The silence on the other end of the line was terrible. It screamed that my husband was afraid of missing the birth of his first child. But the pain reminded me there was no time for sentimentality. This was time for action. I hung up the phone.

My friend was in the living room, blissfully watching TV, unaware of my personal and painful struggle in the next room over. A few minutes later, after a quick call to the doctor, I stepped into the living room with a nervous laugh. My friend looked up from the television.

“What’s wrong?” she asked.

“The doctor said I need to call 911 and get to the hospital,” I managed before doubling over with a painful contraction.

“Wow, really?” She picked up the phone, and her eyes bulged out. Though we both knew this was a possibility—after all, that’s why I decided to stay with her in the city rather than stay with my husband in the country—we doubted it would come to this.

And yet, here we were.

After the call to 911, the evening took on a surreal quality. Maybe it was the pain, or maybe it was too close to midnight after a week of fitful sleeps and little appetite. But as the firemen entered the living room—one, two, three, four, seven, more…—my mind flashed with a delirious thought. I imagined the firemen entering the room to music, almost like the Thunder From Down Under show I’d seen advertised while visiting Las Vegas. There they were, suspenders and gear shining in the living room’s fluorescent lighting.

Several of the firemen and EMS workers introduced themselves to me, but everything blurred. I answered the same medical questions over and over again while my mind entertained itself with its Vegas-style show, thus disguising the worsening pain. One of the responders escorted me through the freshly-dug path to an awaiting heavy-duty SUV, which they needed to get me to the ambulance that was waiting on one of the main roads.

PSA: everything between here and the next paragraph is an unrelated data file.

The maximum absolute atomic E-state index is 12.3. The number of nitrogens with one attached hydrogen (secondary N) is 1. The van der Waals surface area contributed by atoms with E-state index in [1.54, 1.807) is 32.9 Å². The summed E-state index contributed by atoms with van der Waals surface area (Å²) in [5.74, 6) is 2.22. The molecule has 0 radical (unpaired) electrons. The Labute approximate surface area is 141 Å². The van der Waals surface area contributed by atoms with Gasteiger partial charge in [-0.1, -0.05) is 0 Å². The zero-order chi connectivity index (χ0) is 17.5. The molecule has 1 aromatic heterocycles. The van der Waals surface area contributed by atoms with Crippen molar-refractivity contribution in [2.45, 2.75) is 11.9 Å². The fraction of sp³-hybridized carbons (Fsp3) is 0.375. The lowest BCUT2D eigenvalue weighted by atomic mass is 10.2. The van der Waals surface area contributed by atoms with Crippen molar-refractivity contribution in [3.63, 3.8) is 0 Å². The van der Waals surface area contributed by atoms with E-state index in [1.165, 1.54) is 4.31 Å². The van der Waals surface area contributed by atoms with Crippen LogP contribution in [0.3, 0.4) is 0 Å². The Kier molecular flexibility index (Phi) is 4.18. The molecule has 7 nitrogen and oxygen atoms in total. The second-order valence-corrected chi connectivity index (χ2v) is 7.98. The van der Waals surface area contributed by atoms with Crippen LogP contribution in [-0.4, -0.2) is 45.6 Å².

The ambulance ride was bumpy—the roads were at least passable, but barely. After getting stuck and circumventing abandoned cars, the ambulance finally made it to the hospital with worsening contractions that were only two minutes apart. The last thing I remember asking the responders on the ambulance was whether I should tell my husband to try to get to the hospital from the boonies. They warned me not to—that they had been hearing calls for side-of-the-road rescues all night, and even the best consumer-grade SUVs were getting stuck. He would miss the birth, but at least he would be safe.

What can I say? Worse things could have happened.

It was a long night, but at just before 7 in the morning, the sun came up and filled the delivery room with a golden light almost tangible, like magical liquid floating on the air. The sky cleared, and the horrible blizzard of 2016 was done. Golden sun shone against bright blue sky made more beautiful by contrast of the stark white blanket the snow had left behind. And something else had emerged that night: my daughter.

It was a long, rough night—but well worth it in the end.


The Spot Writers–our members:

RC Bonitz:

Val Muller:

Catherine A. MacKenzie:

Tom Robson: Blog pending